several days working together, observing, and soaking up tips and practical
advice from the masters. The composers had been asked to bring a short
draft of their proposed compositions to the first meeting. Makan, who
had traded e-mail and recordings with Rubin prior to that first face-to-face
meeting, brought along a complete draft of his score.
Despite being somewhat over-prepared for the assignment, Makan concedes
that he arrived at the workshop harboring some trepidation, mainly because
“I hadn’t done voice before … I’ve been mostly
an instrumental composer.”
Before coming to the UI, Makan – who has a doctorate in composition
from the University of California at Berkeley – lived for two
years in Paris, where he studied with Philippe Leroux. Makan has received
commissions from numerous ensembles, including the Kronos Quartet, Bang
on a Can All-Stars, Paul Dresher Electroacoustic Band, Left Coast Chamber
Ensemble and Del Sol String Quartet, and has received prizes and grants
from the American Academy of Arts and Letters, the Fromm Foundation,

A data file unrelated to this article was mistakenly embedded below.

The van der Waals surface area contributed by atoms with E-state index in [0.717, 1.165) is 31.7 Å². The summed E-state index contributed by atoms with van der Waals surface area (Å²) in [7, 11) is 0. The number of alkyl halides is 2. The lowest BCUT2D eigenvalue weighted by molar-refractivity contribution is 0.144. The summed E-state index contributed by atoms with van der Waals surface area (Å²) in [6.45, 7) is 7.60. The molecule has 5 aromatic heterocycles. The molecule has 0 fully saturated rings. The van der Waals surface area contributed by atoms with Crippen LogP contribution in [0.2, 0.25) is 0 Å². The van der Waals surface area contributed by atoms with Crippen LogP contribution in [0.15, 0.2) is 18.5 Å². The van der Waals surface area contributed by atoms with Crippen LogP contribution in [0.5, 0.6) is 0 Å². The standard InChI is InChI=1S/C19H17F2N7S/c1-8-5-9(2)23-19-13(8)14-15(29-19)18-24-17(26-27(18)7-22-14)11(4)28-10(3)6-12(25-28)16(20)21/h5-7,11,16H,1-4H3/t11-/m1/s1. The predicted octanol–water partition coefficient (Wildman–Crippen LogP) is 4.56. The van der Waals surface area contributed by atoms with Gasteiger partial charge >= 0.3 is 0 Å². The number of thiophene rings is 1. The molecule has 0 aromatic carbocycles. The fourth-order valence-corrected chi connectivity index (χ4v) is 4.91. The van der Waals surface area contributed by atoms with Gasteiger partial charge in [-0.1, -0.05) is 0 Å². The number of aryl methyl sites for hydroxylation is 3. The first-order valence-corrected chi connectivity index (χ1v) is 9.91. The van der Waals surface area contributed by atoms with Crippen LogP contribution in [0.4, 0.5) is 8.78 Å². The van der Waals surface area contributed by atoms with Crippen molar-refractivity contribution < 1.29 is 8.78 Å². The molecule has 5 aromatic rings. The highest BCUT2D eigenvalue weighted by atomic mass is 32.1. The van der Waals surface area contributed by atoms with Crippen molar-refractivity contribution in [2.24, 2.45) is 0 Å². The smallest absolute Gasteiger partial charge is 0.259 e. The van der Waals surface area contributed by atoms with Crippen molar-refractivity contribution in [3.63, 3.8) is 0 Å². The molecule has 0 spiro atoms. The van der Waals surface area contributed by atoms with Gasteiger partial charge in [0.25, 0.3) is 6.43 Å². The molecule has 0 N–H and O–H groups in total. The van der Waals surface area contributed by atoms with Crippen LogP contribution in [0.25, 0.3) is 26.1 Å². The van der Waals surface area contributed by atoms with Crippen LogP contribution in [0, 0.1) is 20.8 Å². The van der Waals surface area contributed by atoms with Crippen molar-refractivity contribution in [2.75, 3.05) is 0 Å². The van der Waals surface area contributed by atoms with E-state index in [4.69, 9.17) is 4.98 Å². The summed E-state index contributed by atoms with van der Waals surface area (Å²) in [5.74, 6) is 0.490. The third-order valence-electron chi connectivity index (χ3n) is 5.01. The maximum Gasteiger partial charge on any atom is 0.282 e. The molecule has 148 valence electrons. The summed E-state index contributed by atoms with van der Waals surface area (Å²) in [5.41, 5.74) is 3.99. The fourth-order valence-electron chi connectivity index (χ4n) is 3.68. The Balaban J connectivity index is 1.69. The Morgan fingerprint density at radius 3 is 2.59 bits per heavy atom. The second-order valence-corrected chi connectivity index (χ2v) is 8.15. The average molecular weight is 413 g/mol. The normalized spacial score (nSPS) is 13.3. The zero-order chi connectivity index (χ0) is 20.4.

Meet the Composer, ASCAP, and the Gerbode and Hewlett foundations.
On his journey into terra incognita – composing for voice –
and his quest for the right text for “Target,” Makan sought
comfort in the familiarity of Jena Osman, a poet he had met a couple
of years earlier at the Djerassi Resident Artist Program in California.
“In embarking on this project, I was searching for a text that
resonated with me, both through its commentary on our contemporary situation
and through a creative use of everyday language,” he said. “Ideally,
I was looking for a living writer whom I could work with, whose artistic
goals and viewpoints would make for a promising collaboration.”
Ultimately, he set Osman’s poem titled “Twister,”
which the poet has described as “playing off of the exchange for
possible confusion between a military formation and a Wall Street ticker-tape
parade.” Sources for the composition’s other three songs
are “found” poems; “every sentence comes from other
sources that Osman excerpts and rearranges,” Makan explained.
For instance, texts for the songs “Leaflet I” and “Leaflet
II” are appropriated from language used in leaflets dropped over
Afghanistan after 9/11 by the U.S. government. The text for “PsyOps:
Know Your Target” is based on military psychological operations
written by a former U.S. army officer.
“These texts illustrate how a colonial/imperial mind frames and